Goldenseal has been used for the treatment of a wide variety of ailments including gastrointestinal disturbances, urinary tract disorders, and inflammation. The five major alkaloid constituents in goldenseal are berberine, palmatine, hydrastine, hydrastinine, and canadine. When goldenseal was evaluated by the National Toxicology Program (NTP) in the standard 2-year bioassay, goldenseal induced an increase in liver tumors in rats and mice; however, the mechanism of goldenseal-associated liver carcinogenicity remains unknown. In this study, the toxicity of the five goldenseal alkaloid constituents was characterized, and their toxic potencies were compared. As measured by the Comet assay and the expression of γ-H2A.X, berberine, followed by palmatine, appeared to be the most potent DNA damage inducer in human hepatoma HepG2 cells. Berberine and palmatine suppressed the activities of both topoisomerase (Topo) I and II. In berberine-treated cells, DNA damage was shown to be directly associated with the inhibitory effect of Topo II, but not Topo I by silencing gene of Topo I or Topo II. In addition, DNA damage was also observed when cells were treated with commercially available goldenseal extracts and the extent of DNA damage was positively correlated to the berberine content. Our findings suggest that the Topo II inhibitory effect may contribute to berberine- and goldenseal-induced genotoxicity and tumorigenicity.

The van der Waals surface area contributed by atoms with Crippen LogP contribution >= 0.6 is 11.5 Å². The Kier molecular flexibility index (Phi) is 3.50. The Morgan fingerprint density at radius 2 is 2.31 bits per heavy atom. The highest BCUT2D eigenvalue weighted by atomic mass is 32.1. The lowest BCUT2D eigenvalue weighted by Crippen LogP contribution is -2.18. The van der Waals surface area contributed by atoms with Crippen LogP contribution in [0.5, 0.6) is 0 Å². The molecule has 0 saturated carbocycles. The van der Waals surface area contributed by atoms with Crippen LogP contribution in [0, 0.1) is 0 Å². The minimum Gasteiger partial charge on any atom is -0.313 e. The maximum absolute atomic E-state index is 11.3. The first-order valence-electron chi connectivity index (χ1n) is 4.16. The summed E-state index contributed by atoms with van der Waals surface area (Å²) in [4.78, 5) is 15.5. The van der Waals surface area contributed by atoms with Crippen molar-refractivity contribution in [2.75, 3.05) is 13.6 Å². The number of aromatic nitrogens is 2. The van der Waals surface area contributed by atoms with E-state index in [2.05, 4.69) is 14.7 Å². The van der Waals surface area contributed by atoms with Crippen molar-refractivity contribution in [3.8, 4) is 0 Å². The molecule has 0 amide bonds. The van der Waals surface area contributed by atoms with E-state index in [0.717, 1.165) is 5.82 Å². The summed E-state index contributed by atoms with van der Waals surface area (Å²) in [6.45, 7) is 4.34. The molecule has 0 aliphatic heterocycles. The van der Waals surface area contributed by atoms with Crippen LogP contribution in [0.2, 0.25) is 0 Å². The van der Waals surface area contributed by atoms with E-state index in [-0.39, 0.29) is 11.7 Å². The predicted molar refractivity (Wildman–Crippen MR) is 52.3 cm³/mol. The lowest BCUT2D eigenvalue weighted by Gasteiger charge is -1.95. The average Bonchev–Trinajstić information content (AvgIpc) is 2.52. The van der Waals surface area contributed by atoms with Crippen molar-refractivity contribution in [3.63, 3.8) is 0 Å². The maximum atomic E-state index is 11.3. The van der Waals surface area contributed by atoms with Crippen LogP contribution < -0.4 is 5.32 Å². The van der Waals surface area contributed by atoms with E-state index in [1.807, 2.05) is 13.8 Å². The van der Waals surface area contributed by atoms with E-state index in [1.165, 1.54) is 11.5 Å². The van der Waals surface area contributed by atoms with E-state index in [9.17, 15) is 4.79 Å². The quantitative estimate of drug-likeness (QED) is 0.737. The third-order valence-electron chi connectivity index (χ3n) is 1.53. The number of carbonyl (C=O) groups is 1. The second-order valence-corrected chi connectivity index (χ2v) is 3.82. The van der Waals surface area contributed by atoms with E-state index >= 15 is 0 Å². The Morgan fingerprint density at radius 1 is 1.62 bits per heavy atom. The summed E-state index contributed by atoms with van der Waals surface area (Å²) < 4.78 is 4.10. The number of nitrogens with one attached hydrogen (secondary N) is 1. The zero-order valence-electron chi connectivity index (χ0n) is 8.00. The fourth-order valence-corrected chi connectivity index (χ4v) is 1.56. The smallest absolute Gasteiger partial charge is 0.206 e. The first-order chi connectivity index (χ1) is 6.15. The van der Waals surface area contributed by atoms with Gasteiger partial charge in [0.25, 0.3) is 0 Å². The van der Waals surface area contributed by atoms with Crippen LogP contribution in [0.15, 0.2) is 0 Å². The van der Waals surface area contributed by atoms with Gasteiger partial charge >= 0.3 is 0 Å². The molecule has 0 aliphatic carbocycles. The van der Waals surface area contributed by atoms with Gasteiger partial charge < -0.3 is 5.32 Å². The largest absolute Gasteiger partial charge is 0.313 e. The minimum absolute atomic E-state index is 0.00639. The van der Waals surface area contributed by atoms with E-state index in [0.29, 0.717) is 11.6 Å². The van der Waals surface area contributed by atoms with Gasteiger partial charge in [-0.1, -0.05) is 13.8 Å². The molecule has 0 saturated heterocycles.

Keywords: Berberine; Comet assay; DNA damage; Goldenseal; Topoisomerase; γ-H2A.X.
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